Court of Appeals for Federal Circuit Holds That Government Did Not Waive Right to Terminate for Default Notwithstanding Contractor’s Continued Performance After Contract Completion Date, Where Contractor Continued to Delay Not Despite Numerous Efforts by Government to Spur Completion

State of Florida, Department of Insurance v. The United States,
81 F.3d 1093 (U.S. App. 1996) LEXIS (Fed. Cir. 1996).

The construction contract at issue in this case resulted in a default termination of the contractor and the contractor’s surety. The surety’s receiver sued the United States for damages based on losses suffered by the surety in connection with the project.

In October 1987, the Padula Construction Company (the general contractor) contracted with the Postal Service (the owner) to build a post-office in Florida. Padula failed to perform in accordance with the contract and the Post Office eventually terminated the contract for default in October 1988. Pursuant to the performance bond agreement, Southeastern Casualty + Indemnity Insurance Company (Southeastern) undertook to finish the building work promising to use best efforts to complete it within the terms of the original contract. Southeastern did not meet the deadline that they had initially given to the Postal Service and during the following 4 months continued to do little or no work, and would not respond to the Postal Services repeated complaints and requests for a project schedule. Southeastern were informed that liquidated damages under the contract for the delay were accruing, and yet they still did nothing about trying to complete the project on time.

Southeastern eventually hired a new contractor to complete the building who provided a project schedule giving August 1989 as the completion date. Despite repeated warnings of potential structural damage to the building, site inspection visits in March 1989 showed that work was not in progress and the roof was still incomplete. The Postal Service met with Southeastern in April to discuss termination for default, and Southeastern informed them that they were under no obligation to advise them of progress and suggested that possible corrective work could mean that the August completion date would be postponed.

On May 12, 1989, the Postal Service terminated Southeastern for default because of its failure to make progress, subsequently, a Florida court deemed Southeastern insolvent and a receiver was appointed. The receiver filed suit for over $400,000 declaring that improper progress payments to Padula were made and money was owed to Southeastern for funds expended after it took over the project.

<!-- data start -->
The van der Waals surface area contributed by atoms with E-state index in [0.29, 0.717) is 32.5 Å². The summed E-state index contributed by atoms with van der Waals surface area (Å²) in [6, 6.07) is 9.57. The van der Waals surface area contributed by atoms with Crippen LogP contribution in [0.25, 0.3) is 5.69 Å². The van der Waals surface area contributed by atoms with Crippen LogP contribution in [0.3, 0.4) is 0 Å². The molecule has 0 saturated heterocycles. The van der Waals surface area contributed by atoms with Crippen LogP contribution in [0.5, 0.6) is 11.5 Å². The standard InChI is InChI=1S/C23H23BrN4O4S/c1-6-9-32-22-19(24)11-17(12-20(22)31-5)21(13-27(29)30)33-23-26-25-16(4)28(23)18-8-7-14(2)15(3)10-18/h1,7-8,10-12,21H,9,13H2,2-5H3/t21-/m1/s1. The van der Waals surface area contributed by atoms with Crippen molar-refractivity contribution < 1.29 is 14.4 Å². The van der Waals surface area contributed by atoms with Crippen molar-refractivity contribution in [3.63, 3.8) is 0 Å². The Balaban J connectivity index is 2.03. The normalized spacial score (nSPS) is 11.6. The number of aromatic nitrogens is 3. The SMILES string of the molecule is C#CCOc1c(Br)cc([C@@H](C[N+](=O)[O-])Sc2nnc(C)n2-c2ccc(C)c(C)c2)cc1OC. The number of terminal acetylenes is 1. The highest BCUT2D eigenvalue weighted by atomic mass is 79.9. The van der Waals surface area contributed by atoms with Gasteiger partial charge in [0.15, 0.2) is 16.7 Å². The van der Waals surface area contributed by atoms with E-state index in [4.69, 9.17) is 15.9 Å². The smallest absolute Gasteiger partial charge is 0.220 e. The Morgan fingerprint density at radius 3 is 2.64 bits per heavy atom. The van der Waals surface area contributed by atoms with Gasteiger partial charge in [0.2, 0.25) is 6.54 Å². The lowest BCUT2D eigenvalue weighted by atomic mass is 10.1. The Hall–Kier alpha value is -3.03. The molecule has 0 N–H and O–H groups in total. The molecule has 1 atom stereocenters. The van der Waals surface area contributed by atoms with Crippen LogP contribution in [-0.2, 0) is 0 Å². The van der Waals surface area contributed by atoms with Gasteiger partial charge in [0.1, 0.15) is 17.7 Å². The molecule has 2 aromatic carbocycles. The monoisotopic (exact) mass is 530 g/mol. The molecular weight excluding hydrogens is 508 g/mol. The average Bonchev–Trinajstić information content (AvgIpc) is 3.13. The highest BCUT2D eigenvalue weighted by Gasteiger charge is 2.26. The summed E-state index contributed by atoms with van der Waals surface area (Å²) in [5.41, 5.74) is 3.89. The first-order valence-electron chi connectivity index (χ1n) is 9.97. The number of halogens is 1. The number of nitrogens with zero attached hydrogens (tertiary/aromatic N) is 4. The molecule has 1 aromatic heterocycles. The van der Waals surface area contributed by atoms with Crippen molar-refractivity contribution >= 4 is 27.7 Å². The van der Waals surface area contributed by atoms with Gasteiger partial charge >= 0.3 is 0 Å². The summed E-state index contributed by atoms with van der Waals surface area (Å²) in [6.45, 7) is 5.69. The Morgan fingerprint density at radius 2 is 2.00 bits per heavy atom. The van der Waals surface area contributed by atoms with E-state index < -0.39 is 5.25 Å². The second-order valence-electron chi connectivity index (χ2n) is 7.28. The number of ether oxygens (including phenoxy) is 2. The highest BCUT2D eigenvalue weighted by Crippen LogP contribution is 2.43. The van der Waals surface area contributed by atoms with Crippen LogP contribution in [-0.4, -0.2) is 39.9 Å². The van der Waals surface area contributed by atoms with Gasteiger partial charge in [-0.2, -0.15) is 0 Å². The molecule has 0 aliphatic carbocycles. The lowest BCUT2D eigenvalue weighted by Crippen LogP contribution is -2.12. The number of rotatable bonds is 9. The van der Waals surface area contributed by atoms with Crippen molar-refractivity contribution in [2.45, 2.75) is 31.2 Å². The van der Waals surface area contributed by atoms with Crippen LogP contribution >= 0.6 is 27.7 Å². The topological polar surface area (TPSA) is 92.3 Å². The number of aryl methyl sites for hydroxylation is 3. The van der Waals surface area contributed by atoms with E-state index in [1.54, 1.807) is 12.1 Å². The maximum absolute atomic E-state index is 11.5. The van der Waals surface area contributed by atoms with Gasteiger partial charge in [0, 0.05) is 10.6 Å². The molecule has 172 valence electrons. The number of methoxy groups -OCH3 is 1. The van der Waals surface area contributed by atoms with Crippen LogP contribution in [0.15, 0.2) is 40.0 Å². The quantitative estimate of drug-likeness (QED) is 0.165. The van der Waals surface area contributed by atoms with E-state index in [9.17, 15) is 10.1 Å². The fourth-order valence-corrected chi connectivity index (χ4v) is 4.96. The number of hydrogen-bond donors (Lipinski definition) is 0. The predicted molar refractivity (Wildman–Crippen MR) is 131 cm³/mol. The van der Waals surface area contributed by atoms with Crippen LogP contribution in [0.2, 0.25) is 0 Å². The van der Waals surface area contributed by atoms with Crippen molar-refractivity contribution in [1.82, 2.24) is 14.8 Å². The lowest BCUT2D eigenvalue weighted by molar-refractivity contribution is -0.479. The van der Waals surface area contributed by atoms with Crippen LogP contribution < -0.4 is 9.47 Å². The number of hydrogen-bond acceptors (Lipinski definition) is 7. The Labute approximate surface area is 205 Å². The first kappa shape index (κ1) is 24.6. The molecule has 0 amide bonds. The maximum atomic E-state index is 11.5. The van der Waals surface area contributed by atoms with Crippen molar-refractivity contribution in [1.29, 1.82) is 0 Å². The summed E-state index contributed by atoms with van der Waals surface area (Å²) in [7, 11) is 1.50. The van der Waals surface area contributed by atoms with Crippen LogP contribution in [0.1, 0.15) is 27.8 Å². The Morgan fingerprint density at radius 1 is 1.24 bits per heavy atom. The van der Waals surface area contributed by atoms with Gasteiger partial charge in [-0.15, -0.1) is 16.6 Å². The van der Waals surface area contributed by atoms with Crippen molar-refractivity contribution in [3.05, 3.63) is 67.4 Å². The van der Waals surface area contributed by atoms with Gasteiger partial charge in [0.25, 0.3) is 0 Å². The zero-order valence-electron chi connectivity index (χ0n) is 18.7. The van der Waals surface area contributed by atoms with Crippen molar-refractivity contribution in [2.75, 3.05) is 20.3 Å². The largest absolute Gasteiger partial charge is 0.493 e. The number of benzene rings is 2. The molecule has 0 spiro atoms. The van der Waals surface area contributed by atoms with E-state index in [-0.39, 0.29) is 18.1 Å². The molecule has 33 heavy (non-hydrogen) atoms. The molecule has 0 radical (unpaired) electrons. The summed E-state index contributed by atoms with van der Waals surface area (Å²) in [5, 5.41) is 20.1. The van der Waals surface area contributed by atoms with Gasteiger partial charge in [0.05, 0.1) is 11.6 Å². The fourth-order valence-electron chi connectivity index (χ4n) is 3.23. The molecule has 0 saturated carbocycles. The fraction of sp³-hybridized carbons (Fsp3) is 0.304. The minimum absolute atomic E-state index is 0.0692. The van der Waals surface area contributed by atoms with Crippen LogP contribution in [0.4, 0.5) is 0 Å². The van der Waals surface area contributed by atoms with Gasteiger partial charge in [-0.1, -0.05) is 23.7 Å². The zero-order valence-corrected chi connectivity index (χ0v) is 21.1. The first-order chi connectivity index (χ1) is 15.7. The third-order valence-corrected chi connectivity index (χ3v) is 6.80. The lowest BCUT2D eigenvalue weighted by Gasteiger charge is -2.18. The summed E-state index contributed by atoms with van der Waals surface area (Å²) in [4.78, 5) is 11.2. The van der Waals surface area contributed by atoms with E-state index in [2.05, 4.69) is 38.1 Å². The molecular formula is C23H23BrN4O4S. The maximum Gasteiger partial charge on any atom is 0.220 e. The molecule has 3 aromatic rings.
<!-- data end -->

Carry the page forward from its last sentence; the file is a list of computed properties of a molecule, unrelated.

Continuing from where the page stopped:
The receiver argued that the Postal Service waived its right to terminate Southeastern, because it failed to set a deadline for completion after the original date had passed, therefore, leading Southeastern to believe that time was no longer of the essence and induced Southeastern to undertake substantial efforts to complete the contract.

Some of the leading cases in this subject area have demonstrated that a waiver of the government’s right to terminate a contract for default may be found when the government allows “a delinquent contractor to continue performance past a due date” and a new deadline for performance must be set so that the parties will understand when performance is required. The trial court found this doctrine to be inapplicable in this present case and this was affirmed by the Court of Appeals for the Federal Circuit.

On many occasions after Padula’s termination, the Postal Service reminded Southeastern of the accruing liquidated damages, and they also made clear to Southeastern that existing contract provisions had not been altered and must be adhered to. The Postal Service made numerous efforts to spur Southeastern to action. For these reasons, Southeastern could not reasonably have believed that time was not of the essence or that its previous periods of delay had been excused. The trial court also found that all of Southeastern’s efforts between October 1988 and May 1989 advanced the project by no more than 10%.

The Court of Appeal therefore agreed with the trial court that the Postal Service acted within its rights in terminating Southeastern’s right to proceed.

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